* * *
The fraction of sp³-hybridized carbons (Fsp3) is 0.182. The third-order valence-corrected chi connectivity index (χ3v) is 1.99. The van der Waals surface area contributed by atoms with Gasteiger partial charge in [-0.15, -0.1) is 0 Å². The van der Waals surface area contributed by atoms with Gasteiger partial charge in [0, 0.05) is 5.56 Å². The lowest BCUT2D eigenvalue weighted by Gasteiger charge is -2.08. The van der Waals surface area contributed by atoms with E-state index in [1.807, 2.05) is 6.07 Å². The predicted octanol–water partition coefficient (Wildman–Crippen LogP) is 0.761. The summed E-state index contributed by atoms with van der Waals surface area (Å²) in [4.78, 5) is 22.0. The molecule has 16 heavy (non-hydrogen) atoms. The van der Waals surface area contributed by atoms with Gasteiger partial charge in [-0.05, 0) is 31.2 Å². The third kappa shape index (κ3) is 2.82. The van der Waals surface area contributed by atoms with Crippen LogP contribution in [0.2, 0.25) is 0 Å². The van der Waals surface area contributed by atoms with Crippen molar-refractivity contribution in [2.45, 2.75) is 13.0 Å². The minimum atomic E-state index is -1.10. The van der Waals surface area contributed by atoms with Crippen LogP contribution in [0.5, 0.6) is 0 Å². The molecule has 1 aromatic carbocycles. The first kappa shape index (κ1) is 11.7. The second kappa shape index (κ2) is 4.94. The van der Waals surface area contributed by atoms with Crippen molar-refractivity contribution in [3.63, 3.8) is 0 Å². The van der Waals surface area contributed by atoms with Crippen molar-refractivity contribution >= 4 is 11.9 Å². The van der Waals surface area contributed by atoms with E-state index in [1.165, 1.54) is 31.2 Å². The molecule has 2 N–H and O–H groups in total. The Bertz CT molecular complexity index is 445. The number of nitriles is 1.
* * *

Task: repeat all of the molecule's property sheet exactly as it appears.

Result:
The fraction of sp³-hybridized carbons (Fsp3) is 0.182. The third-order valence-corrected chi connectivity index (χ3v) is 1.99. The van der Waals surface area contributed by atoms with Gasteiger partial charge in [-0.15, -0.1) is 0 Å². The van der Waals surface area contributed by atoms with Gasteiger partial charge in [0, 0.05) is 5.56 Å². The lowest BCUT2D eigenvalue weighted by Gasteiger charge is -2.08. The van der Waals surface area contributed by atoms with E-state index in [1.807, 2.05) is 6.07 Å². The predicted octanol–water partition coefficient (Wildman–Crippen LogP) is 0.761. The summed E-state index contributed by atoms with van der Waals surface area (Å²) in [4.78, 5) is 22.0. The molecule has 16 heavy (non-hydrogen) atoms. The van der Waals surface area contributed by atoms with Gasteiger partial charge in [-0.05, 0) is 31.2 Å². The third kappa shape index (κ3) is 2.82. The van der Waals surface area contributed by atoms with Crippen LogP contribution in [0.2, 0.25) is 0 Å². The van der Waals surface area contributed by atoms with Crippen molar-refractivity contribution in [2.45, 2.75) is 13.0 Å². The minimum atomic E-state index is -1.10. The van der Waals surface area contributed by atoms with Crippen LogP contribution in [0.5, 0.6) is 0 Å². The molecule has 1 aromatic carbocycles. The first kappa shape index (κ1) is 11.7. The second kappa shape index (κ2) is 4.94. The van der Waals surface area contributed by atoms with Crippen molar-refractivity contribution in [3.63, 3.8) is 0 Å². The van der Waals surface area contributed by atoms with Crippen molar-refractivity contribution >= 4 is 11.9 Å². The van der Waals surface area contributed by atoms with E-state index in [1.165, 1.54) is 31.2 Å². The molecule has 2 N–H and O–H groups in total. The Bertz CT molecular complexity index is 445. The number of nitriles is 1.